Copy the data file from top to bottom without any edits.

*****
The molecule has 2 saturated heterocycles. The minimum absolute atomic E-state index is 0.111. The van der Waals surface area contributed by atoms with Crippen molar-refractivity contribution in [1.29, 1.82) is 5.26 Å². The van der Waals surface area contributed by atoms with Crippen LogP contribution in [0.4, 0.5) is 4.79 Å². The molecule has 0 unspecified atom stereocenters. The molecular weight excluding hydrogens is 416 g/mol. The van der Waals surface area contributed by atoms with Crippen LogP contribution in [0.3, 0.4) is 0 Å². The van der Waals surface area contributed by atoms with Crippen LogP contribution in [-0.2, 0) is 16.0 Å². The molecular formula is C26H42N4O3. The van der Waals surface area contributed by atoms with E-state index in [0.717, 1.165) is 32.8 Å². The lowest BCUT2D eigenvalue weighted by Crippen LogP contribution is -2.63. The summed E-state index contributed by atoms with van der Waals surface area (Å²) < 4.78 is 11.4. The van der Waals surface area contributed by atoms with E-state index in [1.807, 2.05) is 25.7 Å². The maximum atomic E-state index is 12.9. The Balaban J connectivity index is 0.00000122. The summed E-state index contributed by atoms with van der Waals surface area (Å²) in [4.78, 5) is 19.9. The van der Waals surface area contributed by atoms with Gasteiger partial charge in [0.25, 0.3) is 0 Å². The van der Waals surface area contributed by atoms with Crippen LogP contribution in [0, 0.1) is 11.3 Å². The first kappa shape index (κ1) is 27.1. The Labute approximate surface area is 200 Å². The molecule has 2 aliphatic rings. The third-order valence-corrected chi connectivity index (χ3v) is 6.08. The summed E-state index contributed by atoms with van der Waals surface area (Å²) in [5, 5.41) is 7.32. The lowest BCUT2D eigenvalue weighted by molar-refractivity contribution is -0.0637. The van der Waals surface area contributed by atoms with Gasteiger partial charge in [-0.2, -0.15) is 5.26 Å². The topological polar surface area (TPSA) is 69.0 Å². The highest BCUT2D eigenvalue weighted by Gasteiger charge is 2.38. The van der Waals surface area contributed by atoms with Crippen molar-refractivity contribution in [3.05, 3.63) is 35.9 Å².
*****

The molecule has 2 saturated heterocycles. The minimum absolute atomic E-state index is 0.111. The van der Waals surface area contributed by atoms with Crippen molar-refractivity contribution in [1.29, 1.82) is 5.26 Å². The van der Waals surface area contributed by atoms with Crippen LogP contribution in [0.4, 0.5) is 4.79 Å². The molecule has 0 unspecified atom stereocenters. The molecular weight excluding hydrogens is 416 g/mol. The van der Waals surface area contributed by atoms with Crippen LogP contribution in [0.3, 0.4) is 0 Å². The van der Waals surface area contributed by atoms with Crippen LogP contribution in [-0.2, 0) is 16.0 Å². The molecular formula is C26H42N4O3. The van der Waals surface area contributed by atoms with E-state index in [0.717, 1.165) is 32.8 Å². The lowest BCUT2D eigenvalue weighted by Crippen LogP contribution is -2.63. The summed E-state index contributed by atoms with van der Waals surface area (Å²) < 4.78 is 11.4. The van der Waals surface area contributed by atoms with E-state index in [1.807, 2.05) is 25.7 Å². The maximum atomic E-state index is 12.9. The Balaban J connectivity index is 0.00000122. The summed E-state index contributed by atoms with van der Waals surface area (Å²) in [4.78, 5) is 19.9. The van der Waals surface area contributed by atoms with Gasteiger partial charge in [0.25, 0.3) is 0 Å². The van der Waals surface area contributed by atoms with Crippen LogP contribution in [0, 0.1) is 11.3 Å². The first kappa shape index (κ1) is 27.1. The Labute approximate surface area is 200 Å². The molecule has 2 aliphatic rings. The third-order valence-corrected chi connectivity index (χ3v) is 6.08. The summed E-state index contributed by atoms with van der Waals surface area (Å²) in [5, 5.41) is 7.32. The lowest BCUT2D eigenvalue weighted by molar-refractivity contribution is -0.0637. The van der Waals surface area contributed by atoms with Gasteiger partial charge in [-0.2, -0.15) is 5.26 Å². The topological polar surface area (TPSA) is 69.0 Å². The highest BCUT2D eigenvalue weighted by Gasteiger charge is 2.38. The van der Waals surface area contributed by atoms with Crippen molar-refractivity contribution in [3.05, 3.63) is 35.9 Å².